SYLVIA MORRIS: NS&I deals I’d snap up now… and the duds I’d dump!
National Savings & Investments is increasing savers’ chances of winning Premium Bond prizes this summer by raising the prize fund percentage to 4 percent – the highest level since 2007.
The odds of winning a monthly prize have been reduced to one in 22,000, the best in nearly 15 years. The number of £100,000 prizes rises by six to 77 this month, while the £50,000 prizes rise from 13 to 154. There will be an estimated 1,875,589 prizes of £50 and £100 each.
NS&I also increases the prize money percentage for the fifth time this year in August. This comes shortly after this month’s increase, as NS&I is finally catching up with rising interest rates. But not all savers come out on top.
In the quarter century that I’ve been writing about saving for Money Mail, we’ve said goodbye to the days when savings providers offered a simple assortment of accounts and we’ve been dumbfounded by marketers who introduced complicated schemes with piles of terms and conditions.
During decades of financial instability, NS&I was considered our nation’s national treasure. I remember back in the 1980s when the investment account was among the top payers. I even opened one myself.
Improvement: The price percentage on Premium Bonds will increase for the second month in a row from 3.7% in July to 4% in August. A further £30 million in prizes are available
Like many savvy savers, I abandoned mine when better rates became available with online accounts.
But NS&I has always maintained advantages over other savings providers. As part of the government, it guarantees that all your hard-earned money is safe.
Other providers can only provide up to £85,000 per person under the Financial Services Compensation Scheme if they go out of business.
Since Premium Bonds launched in November 1956, it has given out hundreds of thousands of tax-free prizes every month. In August, it expects to award 5,520,000 prizes ranging from £25 to £1 million.
They have become a roaring success. It’s amazing to think that 22.4 million of us – about a third of the UK’s population – hold them.
The minimum bet is £25 and the maximum bet is £50,000. And if you don’t win, you don’t lose your bet — your bonds just roll over to the next monthly draw.
There is a gem among the National Savings Accounts, which 329,000 savers still enjoy.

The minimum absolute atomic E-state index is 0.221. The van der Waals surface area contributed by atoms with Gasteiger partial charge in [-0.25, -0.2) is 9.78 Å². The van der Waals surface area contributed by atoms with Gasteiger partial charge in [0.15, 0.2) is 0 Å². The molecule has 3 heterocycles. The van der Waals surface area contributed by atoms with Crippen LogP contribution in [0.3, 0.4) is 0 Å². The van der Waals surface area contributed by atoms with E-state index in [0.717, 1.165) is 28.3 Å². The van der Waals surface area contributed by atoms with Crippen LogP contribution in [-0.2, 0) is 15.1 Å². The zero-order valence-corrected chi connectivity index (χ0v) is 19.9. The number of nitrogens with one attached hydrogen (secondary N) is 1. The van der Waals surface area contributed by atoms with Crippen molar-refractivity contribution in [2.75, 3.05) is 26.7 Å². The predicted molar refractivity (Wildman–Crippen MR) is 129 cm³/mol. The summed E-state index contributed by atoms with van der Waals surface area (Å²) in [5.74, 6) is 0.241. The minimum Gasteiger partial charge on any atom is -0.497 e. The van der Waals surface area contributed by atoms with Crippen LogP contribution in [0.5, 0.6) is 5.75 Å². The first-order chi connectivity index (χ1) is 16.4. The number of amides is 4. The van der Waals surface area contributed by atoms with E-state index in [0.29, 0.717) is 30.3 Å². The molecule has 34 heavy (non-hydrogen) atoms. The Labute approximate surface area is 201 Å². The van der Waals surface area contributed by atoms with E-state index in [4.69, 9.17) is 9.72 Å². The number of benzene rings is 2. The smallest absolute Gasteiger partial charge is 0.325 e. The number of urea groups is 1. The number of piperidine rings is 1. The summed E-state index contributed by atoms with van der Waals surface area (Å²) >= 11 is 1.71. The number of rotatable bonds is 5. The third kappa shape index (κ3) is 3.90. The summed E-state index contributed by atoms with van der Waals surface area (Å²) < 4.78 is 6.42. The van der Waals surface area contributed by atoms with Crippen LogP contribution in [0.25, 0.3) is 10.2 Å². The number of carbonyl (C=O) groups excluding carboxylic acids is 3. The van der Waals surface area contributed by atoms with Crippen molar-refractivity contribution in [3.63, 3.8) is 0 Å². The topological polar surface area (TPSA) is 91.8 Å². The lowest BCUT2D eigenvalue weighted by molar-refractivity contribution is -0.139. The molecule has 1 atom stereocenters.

His index savings certificates have not been for sale for 12 years, but savers who bought them can roll them over to new certificates for another two, three or five years.
Savvy savers have done just this. NS&I tells me an eye-watering £17.9bn has been invested, compared to £17bn a year ago.
They earn the Consumer Price Index plus 0.01 percent. With a CPI currently at 8.7 percent, savers earn great returns, all tax-free.
Expert: Sylvia has been writing about savings deals for over a quarter of a century
NS&I naturally also has a downside. It rarely appears in best buy charts and it doesn’t want to.
The primary job is to encourage us all to save, but let’s not forget that the goal is also to raise money for the government.
So if it paid top rates, it would distort the savings market and take money away from other institutions.
In turn, they would have to compete with higher rates.
That means borrowers would have to spend more of their income on interest on their mortgages, loans, and credit card debt, leaving less to spend on other things — and that could throw the economy off track.
It must also ensure that it pays a fair interest rate to depositors.
In my opinion, it doesn’t pay depositors enough on many of its accounts. While some accounts are rated “good,” others are downright sloppy.
Here’s my guide to the best and worst NS&I deals…
Check out the best savings rates in our independent best buy tables compiled by Sylvia Morris and This is Money
The price percentage on Premium Bonds rose for the second month in a row from 3.7 percent in July to 4 percent in August. A further £30 million in prizes are available.
This is a sharp increase compared to the end of 2022, when the prize percentage was only 2.2 percent. However, the jump comes after the pace of new investment by savers has slowed.
At this week’s July draw, some 22.4 million depositors held £121.47bn in bonds, up just £460,451 from the previous month – but £706m of new money was paid in bonds in May .
Premium Bonds are exclusive to NS&I and give you the chance to win tax-free prizes. Next month, each £1 bond has a one in 22,000 chance of winning. You can buy it for yourself or as a gift for someone else.